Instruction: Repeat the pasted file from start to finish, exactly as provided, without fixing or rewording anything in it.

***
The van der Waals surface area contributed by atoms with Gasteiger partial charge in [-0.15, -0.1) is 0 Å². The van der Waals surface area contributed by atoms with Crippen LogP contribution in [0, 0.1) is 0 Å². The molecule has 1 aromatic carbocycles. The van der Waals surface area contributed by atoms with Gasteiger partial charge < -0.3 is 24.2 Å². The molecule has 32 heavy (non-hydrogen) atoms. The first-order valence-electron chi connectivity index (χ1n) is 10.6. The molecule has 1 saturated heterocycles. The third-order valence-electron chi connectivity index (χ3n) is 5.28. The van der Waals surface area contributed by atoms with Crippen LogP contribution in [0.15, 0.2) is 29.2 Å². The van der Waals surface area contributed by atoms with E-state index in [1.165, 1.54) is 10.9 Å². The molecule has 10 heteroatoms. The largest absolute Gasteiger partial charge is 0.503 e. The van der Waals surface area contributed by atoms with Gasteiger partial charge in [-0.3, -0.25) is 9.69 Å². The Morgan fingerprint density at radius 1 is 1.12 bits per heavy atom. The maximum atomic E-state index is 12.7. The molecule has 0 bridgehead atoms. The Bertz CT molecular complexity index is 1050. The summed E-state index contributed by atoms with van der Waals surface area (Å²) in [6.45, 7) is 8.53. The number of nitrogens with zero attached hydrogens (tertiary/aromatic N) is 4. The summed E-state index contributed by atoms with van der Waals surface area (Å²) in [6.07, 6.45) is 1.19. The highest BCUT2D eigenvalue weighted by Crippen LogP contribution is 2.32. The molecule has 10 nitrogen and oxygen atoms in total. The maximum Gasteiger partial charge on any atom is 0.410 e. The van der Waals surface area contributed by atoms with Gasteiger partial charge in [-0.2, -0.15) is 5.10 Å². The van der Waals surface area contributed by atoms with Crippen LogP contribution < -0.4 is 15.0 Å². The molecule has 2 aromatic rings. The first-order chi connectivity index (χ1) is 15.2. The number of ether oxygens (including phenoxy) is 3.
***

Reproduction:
The van der Waals surface area contributed by atoms with Gasteiger partial charge in [-0.15, -0.1) is 0 Å². The van der Waals surface area contributed by atoms with Crippen LogP contribution in [0, 0.1) is 0 Å². The molecule has 1 aromatic carbocycles. The van der Waals surface area contributed by atoms with Gasteiger partial charge < -0.3 is 24.2 Å². The molecule has 32 heavy (non-hydrogen) atoms. The first-order valence-electron chi connectivity index (χ1n) is 10.6. The molecule has 1 saturated heterocycles. The third-order valence-electron chi connectivity index (χ3n) is 5.28. The van der Waals surface area contributed by atoms with Crippen LogP contribution in [0.15, 0.2) is 29.2 Å². The van der Waals surface area contributed by atoms with E-state index in [1.165, 1.54) is 10.9 Å². The molecule has 10 heteroatoms. The largest absolute Gasteiger partial charge is 0.503 e. The van der Waals surface area contributed by atoms with Gasteiger partial charge in [-0.3, -0.25) is 9.69 Å². The Morgan fingerprint density at radius 1 is 1.12 bits per heavy atom. The maximum atomic E-state index is 12.7. The molecule has 0 bridgehead atoms. The Bertz CT molecular complexity index is 1050. The summed E-state index contributed by atoms with van der Waals surface area (Å²) in [6.45, 7) is 8.53. The number of nitrogens with zero attached hydrogens (tertiary/aromatic N) is 4. The summed E-state index contributed by atoms with van der Waals surface area (Å²) in [6.07, 6.45) is 1.19. The highest BCUT2D eigenvalue weighted by Crippen LogP contribution is 2.32. The molecule has 10 nitrogen and oxygen atoms in total. The maximum Gasteiger partial charge on any atom is 0.410 e. The van der Waals surface area contributed by atoms with Gasteiger partial charge in [-0.2, -0.15) is 5.10 Å². The van der Waals surface area contributed by atoms with Crippen LogP contribution < -0.4 is 15.0 Å². The molecule has 2 aromatic rings. The first-order chi connectivity index (χ1) is 15.2. The number of ether oxygens (including phenoxy) is 3.